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Monte carlo and fundamental analysis

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A recent discussion about stock options and the creation of Trefis (and it's ability to model firm value in a friendly way) made me wonder: Why isn't monte carlo isn't used more often in standard valuation models? Every b-school graduate has used @Risk or Crystal Ball, so associating probability distributions to revenue, expense, and other model drivers should be vaguely familiar at least.

This occurred to me because Trefis has a "crowdsourcing" feature that allows users to share their valuations with each other. If one could extract the driving assumptions from all these models (assuming there area lot of them for a given firm), I imagine the resulting valuation distribution might approximate a monte carlo model a single analyst might come up with.

But why do this? Growth estimates (e.g. sales, expenses, etc.) reflect an analyst's opinion about the stock, right? If you don't believe your valuation and outlook, what's the point? By articulating a risk profile for a given valuation, one is forced to consider the risk picture more broadly. Even if your expected valuation agrees with the last trading price, the risk profile of the valuation can still be used (via options) to account for other potential outcomes. One could even compare the "fundamental" risk profile with that implied by stock options to determine whether there are meaningful differences in opinion. I know Bloomberg has implemented the variance-gamma option model that allows analysts to extract a return distribution that takes into account the implied volatility skew. Combining this with a Black-Litterman exercise to estimate returns for a given portfolio (e.g. S&P500) might make for some interesting analysis.

For example, I imagine a portfolio manager might apply the Black Litterman approach to the SP500 and determine where the firm's fundamental analysts diverge meaningfully from returns implied by the current 'optimal' index pricing/weighting. By adding a risk profile layer to this basic analysis using monte carlo, the portfolio manager might find ways to trade a portfolio of options more effectively than simply buying or selling the underlying stock as he attempts to trade into his optimal exposures. Indeed, even if the firm's fundamental analysts agree completely with the returns implied by the Black-Litterman exercise, the individual firm risk profiles could suggest some micro or macro hedging via individual stock options or index options.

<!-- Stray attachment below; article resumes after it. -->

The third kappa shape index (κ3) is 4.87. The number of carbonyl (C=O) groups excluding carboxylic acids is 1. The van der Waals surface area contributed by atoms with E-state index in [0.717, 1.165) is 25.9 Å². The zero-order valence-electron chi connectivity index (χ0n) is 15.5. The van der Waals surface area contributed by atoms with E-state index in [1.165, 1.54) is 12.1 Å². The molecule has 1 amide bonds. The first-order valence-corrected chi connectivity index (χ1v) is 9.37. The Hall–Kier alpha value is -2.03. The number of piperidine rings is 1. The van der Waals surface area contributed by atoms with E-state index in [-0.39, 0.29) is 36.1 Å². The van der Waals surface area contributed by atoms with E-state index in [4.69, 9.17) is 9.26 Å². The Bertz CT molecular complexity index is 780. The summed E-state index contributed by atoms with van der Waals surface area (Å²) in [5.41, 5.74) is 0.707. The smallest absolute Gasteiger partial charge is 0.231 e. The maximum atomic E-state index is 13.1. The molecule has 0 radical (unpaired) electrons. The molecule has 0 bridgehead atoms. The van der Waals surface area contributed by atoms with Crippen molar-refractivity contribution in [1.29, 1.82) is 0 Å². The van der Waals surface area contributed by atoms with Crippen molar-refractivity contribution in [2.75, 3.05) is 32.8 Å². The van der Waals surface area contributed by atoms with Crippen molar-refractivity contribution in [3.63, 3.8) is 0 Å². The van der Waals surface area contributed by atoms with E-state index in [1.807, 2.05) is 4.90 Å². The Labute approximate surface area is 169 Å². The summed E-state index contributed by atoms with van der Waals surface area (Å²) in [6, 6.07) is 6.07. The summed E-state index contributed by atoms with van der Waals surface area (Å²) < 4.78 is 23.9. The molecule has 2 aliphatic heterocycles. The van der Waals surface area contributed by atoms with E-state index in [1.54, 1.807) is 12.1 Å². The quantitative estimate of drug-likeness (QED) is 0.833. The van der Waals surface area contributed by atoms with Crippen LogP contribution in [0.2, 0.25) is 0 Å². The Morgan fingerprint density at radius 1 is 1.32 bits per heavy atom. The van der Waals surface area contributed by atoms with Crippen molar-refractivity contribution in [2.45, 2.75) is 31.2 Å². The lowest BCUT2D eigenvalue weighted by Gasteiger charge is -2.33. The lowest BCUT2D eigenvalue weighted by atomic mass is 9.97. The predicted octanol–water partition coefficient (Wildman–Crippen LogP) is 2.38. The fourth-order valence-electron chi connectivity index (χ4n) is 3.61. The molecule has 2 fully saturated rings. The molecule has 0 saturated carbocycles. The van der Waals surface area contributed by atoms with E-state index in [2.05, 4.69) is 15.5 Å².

One concern is term mismatch. Stock options are short-dated options whereas fundamental analysts typically (or should I say allegedly?) look for fundamental value to be realized over a longer term (years vs. weeks or months). I suppose one could look at LEAPs, but I'm not sure how practical it is to trade those longer-dated contracts.

Anyway, food for a future notetoself. Maybe I just ate too much thai food.

Written by DK

January 22, 2010 at 2:28 am

Posted in Finance

Synthetic tranches intuition for stock option guys

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I had a couple of interesting conversations comparing equity options to tranches, so I thought I'd develop some of the parallels here.

I'm assuming you're already familiar with equity options, however, so let me walk you through an example. Let's assume there is a stock index that, for argument's sake, can vary between $0 and $100. Now, consider the following series of call spreads on this index.

  • Call spread A = long call option with a strike of $0, short a call with a strike of $3.
  • Call spread B = long call option with a strike of $3, short a call with a strike of $7.
  • Call spread C = long at $7, short at $10.
  • Call spread D = long at $10, short at $15.
  • Call spread E = long at $15, short at $30.
  • Call spread F = long at $30, short at $100 (I know we've limited the stock to $100, but work with me here).

Let's say the index trades at around $1.50. Call spread A is most sensitive to changes in the index price (relative to the other call spreads) since it is "at-the-money" (ATM). In contrast, the $30-$100 spread offers little value since it is so far "out-of-the-money" (OTM). If the stock price increases to $5, call spread A has moved completely "in-the-money" (ITM) and is no longer as sensitive to moves in the underlying index (the maximum PnL for the spread has been realized). Call spread B is now the ATM option portfolio. As the index price moves, the value of each call spread will fluctuate depending on whether it is ITM, ATM, or OTM. Another way to look at it is in terms of option premium. If the index is trading at $1.50, I'll likely get much more premium by selling call spread A or B than call spread F.

Now let's consider the constituents of this index. Let's say it's made up of biotech companies that are highly dependent upon a certain upstream compound, pending FDA approval, for their businesses to succeed. If the compound is approved, these companies are going to make tons of money and the value of the index will likely approach $100. If it is not approved, the value of the index will approach $0. Your estimate of the compound's likelihood of approval will bias your estimate of call spread relative value. If you think approval is more likely than expected, you may be able to purchase the $30-100 call spread cheaply since it's OTM. If enough people agree with you, the premium associated with the $30-100 call spread will be driven higher until it reaches some equilibrium level. This reflects the binary nature of the approval process and the highly correlated expected returns of the index constituents.